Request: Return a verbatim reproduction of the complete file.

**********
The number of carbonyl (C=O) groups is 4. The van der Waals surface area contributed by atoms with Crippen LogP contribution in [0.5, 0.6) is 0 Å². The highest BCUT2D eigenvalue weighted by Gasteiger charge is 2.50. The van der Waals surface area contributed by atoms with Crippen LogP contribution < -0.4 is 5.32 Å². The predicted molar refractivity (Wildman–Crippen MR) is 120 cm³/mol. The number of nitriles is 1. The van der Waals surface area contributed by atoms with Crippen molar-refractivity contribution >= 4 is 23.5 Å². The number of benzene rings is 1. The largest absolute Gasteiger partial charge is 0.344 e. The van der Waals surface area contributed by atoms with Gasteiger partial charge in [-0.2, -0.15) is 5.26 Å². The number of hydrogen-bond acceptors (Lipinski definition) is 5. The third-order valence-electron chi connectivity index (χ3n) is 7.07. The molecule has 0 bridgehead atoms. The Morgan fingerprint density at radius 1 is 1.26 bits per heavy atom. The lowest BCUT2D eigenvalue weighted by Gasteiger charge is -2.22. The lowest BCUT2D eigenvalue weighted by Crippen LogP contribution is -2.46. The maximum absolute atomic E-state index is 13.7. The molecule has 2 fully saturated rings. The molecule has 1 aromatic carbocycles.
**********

The number of carbonyl (C=O) groups is 4. The van der Waals surface area contributed by atoms with Crippen LogP contribution in [0.5, 0.6) is 0 Å². The highest BCUT2D eigenvalue weighted by Gasteiger charge is 2.50. The van der Waals surface area contributed by atoms with Crippen LogP contribution < -0.4 is 5.32 Å². The predicted molar refractivity (Wildman–Crippen MR) is 120 cm³/mol. The number of nitriles is 1. The van der Waals surface area contributed by atoms with Crippen molar-refractivity contribution >= 4 is 23.5 Å². The number of benzene rings is 1. The largest absolute Gasteiger partial charge is 0.344 e. The van der Waals surface area contributed by atoms with Gasteiger partial charge in [-0.2, -0.15) is 5.26 Å². The number of hydrogen-bond acceptors (Lipinski definition) is 5. The third-order valence-electron chi connectivity index (χ3n) is 7.07. The molecule has 0 bridgehead atoms. The Morgan fingerprint density at radius 1 is 1.26 bits per heavy atom. The lowest BCUT2D eigenvalue weighted by Gasteiger charge is -2.22. The lowest BCUT2D eigenvalue weighted by Crippen LogP contribution is -2.46. The maximum absolute atomic E-state index is 13.7. The molecule has 2 fully saturated rings. The molecule has 1 aromatic carbocycles.